I'll just give you numbers, so you get a feel for it. Security & Storage--we talk about all the time. Digital Vault, 300,000 customers. 300,000 customers. The homework of your kids, the photos on your computer; you want to have them safe, they are safe on the net, and you don't have to worry about it. Adds to the value.
VoIP. You remember that six months ago we talked about being at 1 million registered VoIP users early. I can announce today, 2 million. That really is growing very, very, very fast. And let's look to two others that are truly important, and I think will capture the imagination of our customers.
The first one is BT Vision. Now, we have set targets for ourselves. The problem with targets always the targets become the story. But before I go on to say something about how we're doing on the targets, let me tell something about the story itself.
BT Vision is an enhancement of the broadband platform. That's what it is. It's a capability that gives people an enormous amount of extras, over and above their broadband access line and it fits in that picture.
And yes, we have targets there with numbers, so let's talk a little bit of our targeted numbers. 70,000 installed, which is great and it, I think, fits perfectly the bill, but 100,000 sold and that's even better. But even better than that is 75% is now self-installed and guess what? People are using it. On average household on BT Vision, in September, 11 use what they pay for. And by the way, if you look to the movies, 60% of the movies are new releases.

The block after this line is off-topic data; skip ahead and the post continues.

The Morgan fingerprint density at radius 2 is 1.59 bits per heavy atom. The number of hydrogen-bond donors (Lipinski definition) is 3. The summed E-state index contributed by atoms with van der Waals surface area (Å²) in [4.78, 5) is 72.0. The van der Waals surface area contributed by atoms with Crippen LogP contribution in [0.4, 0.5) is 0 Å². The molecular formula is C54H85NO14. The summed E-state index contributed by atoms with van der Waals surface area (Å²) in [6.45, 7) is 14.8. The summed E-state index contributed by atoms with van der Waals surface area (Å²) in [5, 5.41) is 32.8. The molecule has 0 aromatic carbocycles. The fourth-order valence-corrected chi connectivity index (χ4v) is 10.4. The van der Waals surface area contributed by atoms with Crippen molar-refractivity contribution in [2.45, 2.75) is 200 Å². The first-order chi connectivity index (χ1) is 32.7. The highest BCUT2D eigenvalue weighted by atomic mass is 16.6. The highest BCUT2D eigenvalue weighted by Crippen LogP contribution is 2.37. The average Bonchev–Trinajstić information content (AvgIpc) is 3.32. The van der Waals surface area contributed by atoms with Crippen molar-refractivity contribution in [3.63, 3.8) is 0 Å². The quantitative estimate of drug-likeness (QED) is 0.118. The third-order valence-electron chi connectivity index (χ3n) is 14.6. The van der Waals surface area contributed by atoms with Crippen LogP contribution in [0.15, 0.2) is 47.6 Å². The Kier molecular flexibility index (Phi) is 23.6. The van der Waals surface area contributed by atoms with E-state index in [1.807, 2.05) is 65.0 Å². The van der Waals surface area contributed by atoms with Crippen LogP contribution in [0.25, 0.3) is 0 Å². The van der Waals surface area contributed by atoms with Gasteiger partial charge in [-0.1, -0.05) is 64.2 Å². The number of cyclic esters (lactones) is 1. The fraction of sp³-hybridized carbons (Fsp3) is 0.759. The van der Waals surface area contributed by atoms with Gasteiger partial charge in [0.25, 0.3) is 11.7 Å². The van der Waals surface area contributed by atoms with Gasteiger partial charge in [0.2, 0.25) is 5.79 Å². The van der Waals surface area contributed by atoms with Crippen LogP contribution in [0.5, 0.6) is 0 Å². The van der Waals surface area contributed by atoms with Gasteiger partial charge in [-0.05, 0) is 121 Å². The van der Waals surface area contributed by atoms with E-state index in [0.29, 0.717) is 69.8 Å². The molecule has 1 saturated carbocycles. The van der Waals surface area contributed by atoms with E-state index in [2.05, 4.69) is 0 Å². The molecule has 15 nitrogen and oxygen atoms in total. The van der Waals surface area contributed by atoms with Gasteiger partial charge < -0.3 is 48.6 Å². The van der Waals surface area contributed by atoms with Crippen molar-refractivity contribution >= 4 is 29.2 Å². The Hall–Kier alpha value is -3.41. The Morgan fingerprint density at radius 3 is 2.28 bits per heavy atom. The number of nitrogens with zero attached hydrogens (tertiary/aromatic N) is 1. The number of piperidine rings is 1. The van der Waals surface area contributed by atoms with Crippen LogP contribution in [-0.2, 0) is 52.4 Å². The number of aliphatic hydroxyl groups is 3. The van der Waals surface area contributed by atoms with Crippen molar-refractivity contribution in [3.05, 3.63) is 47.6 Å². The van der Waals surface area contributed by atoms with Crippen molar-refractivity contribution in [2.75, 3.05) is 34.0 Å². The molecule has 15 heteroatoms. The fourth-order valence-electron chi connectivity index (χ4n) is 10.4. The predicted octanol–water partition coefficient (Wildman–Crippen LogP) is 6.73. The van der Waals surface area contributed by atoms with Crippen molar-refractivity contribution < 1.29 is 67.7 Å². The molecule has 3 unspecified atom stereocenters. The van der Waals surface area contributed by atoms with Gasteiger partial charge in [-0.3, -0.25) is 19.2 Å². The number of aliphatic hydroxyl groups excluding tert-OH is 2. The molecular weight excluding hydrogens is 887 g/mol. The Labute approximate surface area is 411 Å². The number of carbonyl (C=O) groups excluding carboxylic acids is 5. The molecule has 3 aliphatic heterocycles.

That tells you that 40% is library, and that tells you that there is a wide variety of new services that you can think of that can be based on BT Vision. So, there are an enormous amount of data that's now gained by using real customers and their expertise and how they use it, and when they use it, and the capabilities that will go to enhance further our capabilities around Vision. And the number of 100,000 is pretty good.